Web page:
In 2015, the novel was made into a chillingly satisfying 3-part miniseries that included Sam Neill, Poldark’s Aidan Turner, and Game of Thrones’ Charles Dance among its top-shelf cast.
The story goes like this: A group of strangers each receive invitations to stay for the weekend at a secluded estate off the coast of England. Shortly after their arrival, the guests start being killed off, one by one.
It quickly becomes clear that each of the characters has a dark secret in their past, and the mysterious murderer — who must be among them — is determined to make them pay for their past misdeeds with their lives.
The secrets are juicy and the climactic plot twist is a dark delight. The cast are appropriately despicable, sympathetic,and, yes, even sexy (Turner’s smoldering mercenary could easily give Chris Hemsworth’s El Royale villain a run for his money).
Originally a failure upon release in 1985, the court of public opinion has helped Clue become a beloved cult classic in the 30-plus years since it hit theaters, helped in no small part by countless cable reruns.
At the time, critics scoffed at the idea of a movie based on a board game, as well as the movie’s multiple endings. On home video and cable, the endings are presented back-to-back. In the theater, however, 3 separate versions of the film were released, and audiences didn’t know which ending they’d get.
Directed by British comedy writer Jonathan Lynn, Clue brings together an all-time great lineup of comic actors in a daffy farce packed with great lines and spectacular physical comedy.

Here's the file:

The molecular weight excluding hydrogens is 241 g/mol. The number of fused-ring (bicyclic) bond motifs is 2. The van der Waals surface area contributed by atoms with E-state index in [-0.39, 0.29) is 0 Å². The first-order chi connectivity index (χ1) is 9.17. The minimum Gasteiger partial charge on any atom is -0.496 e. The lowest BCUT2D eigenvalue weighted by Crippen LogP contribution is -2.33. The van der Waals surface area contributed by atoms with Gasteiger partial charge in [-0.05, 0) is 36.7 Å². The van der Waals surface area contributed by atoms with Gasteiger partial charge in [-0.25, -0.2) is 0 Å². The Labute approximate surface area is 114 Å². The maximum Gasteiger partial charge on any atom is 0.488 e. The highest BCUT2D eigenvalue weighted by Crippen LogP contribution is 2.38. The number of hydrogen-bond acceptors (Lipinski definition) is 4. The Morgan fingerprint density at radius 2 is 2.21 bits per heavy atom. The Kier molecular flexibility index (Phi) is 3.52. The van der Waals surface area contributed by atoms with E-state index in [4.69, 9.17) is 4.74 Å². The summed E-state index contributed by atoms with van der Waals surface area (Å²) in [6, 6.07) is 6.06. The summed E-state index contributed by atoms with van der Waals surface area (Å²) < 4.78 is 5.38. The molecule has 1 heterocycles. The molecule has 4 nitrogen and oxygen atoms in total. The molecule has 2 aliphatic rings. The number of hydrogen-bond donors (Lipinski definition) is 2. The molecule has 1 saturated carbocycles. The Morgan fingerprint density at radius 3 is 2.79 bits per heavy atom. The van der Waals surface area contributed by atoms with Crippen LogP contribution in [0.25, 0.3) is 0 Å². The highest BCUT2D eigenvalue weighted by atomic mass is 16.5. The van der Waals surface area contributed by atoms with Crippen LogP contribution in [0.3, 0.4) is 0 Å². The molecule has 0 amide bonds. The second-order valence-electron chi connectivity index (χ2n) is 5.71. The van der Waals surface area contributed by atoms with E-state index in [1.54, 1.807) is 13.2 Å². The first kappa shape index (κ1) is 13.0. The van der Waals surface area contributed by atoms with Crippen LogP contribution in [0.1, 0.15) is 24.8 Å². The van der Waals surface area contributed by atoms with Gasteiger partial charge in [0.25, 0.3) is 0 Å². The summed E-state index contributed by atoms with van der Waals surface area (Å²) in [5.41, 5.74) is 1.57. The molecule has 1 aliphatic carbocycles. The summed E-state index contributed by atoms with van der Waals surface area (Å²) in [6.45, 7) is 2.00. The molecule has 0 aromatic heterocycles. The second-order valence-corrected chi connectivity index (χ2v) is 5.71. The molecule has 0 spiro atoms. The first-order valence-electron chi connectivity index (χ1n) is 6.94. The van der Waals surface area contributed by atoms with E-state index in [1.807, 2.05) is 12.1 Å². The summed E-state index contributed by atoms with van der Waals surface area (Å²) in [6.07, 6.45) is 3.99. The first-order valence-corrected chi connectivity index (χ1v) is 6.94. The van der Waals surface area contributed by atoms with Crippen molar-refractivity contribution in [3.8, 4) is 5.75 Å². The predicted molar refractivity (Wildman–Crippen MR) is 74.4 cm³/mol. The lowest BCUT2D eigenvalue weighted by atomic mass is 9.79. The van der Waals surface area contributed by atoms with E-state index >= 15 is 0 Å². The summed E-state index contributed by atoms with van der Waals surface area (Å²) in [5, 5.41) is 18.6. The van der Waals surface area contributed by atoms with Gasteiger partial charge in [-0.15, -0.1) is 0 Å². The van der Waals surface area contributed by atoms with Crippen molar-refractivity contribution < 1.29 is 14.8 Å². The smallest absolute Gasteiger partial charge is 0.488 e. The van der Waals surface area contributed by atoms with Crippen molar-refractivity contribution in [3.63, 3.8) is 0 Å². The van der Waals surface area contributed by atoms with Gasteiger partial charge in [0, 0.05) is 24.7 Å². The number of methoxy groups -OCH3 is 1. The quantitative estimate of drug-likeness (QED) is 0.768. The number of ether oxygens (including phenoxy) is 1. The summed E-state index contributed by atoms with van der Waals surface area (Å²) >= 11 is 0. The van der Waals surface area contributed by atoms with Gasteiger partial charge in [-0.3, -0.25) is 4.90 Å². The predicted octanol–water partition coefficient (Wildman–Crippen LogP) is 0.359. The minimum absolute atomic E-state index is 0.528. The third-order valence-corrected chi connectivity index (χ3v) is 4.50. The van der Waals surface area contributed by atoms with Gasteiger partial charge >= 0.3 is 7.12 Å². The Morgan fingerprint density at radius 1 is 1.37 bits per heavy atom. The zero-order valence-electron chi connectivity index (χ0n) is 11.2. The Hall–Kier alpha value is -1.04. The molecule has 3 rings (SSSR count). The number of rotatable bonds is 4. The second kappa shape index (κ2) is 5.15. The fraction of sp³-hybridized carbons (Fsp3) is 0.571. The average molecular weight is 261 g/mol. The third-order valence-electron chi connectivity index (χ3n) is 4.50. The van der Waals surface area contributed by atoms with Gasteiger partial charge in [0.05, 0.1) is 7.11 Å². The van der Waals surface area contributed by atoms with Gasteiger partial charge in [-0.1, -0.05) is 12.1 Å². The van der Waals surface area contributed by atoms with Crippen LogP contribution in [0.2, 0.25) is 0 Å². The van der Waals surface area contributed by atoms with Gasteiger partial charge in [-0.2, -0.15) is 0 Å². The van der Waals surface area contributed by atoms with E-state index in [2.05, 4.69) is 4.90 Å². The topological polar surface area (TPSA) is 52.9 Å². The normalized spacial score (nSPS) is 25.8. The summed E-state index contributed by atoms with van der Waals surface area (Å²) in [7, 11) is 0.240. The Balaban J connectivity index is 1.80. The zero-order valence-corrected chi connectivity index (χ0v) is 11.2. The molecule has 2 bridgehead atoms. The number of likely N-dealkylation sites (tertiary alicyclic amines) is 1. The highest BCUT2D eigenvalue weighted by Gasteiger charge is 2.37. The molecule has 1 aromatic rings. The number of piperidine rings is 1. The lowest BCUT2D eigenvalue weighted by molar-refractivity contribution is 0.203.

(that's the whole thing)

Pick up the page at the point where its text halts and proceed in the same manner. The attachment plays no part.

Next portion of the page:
Tim Curry, Madeline Kahn, Christopher Lloyd, Michael McKean, Eileen Brennan, Lesley Ann Warren, Martin Mull, and Colleen Camp play a group of strangers summoned to a country house for a dinner party held by Mr. Boddy (punk rocker Lee Ving, cast simply because of his awesome name), a blackmailer who quickly turns up dead.
As the guests try to figure out who killed their host, the body count keeps rising until the final reveal — or, rather, reveals.
“Five Characters in Search of an Exit”
Rod Serling’s classic anthology series is known for its use of irony, and for unique setups that pay off in macabre, unexpected ways.
“Five Characters in Search of an Exit” is one of its more famous uses of both. It also has a more minimalist take on the setting in which the characters find themselves stuck together.
A soldier wakes up in a round room with high, smooth walls. He has no idea how he got there. His fellow captives — a clown, a ballerina, a hobo, and a bagpiper — have similar stories, and they’re all desperate to get out.
The true nature of the room, and the real identity of the characters, may feel easy to figure out. In true Twilight Zone fashion, however, the big reveal itself is a nice, twisty moment that pulls the rug out from under the viewer.
A polarizing work from director Darren Aronofsky, Mother! hit theaters in September of 2017. When it was released, some praised the film for its boldness and creativity, while others left shaking their heads, befuddled.
Polarization can sometimes be a sign of visionary accomplishment, and while Mother! didn’t work for everyone, it’s hard to deny the amount of ambition in Aronofsky’s movie, or the genuine surprises of the film’s twists.
In the film, Jennifer Lawrence plays a woman renovating a country house with her husband, a poet (Javier Bardem). One day, a strange man (Ed Harris) shows up at the house to visit Bardem, followed shortly by his wife (Michelle Pfeiffer). What follows after becomes a strange, sprawling allegory in which the entire narrative of the Old and New Testaments, as well as some comments on contemporary religion, unfold, all completely contained in Lawrence and Bardem’s home.
People stream in and out of the house, fixtures are broken, characters are attacked and murdered, all swelling into a disturbing crescendo before abruptly coming to an end.
The Hateful Eight
Quentin Tarantino’s throwback to the classic westerns of Hollywood’s golden age is perhaps stronger in its aesthetics than in its over-the-top story. Those aesthetics, however, are outstanding.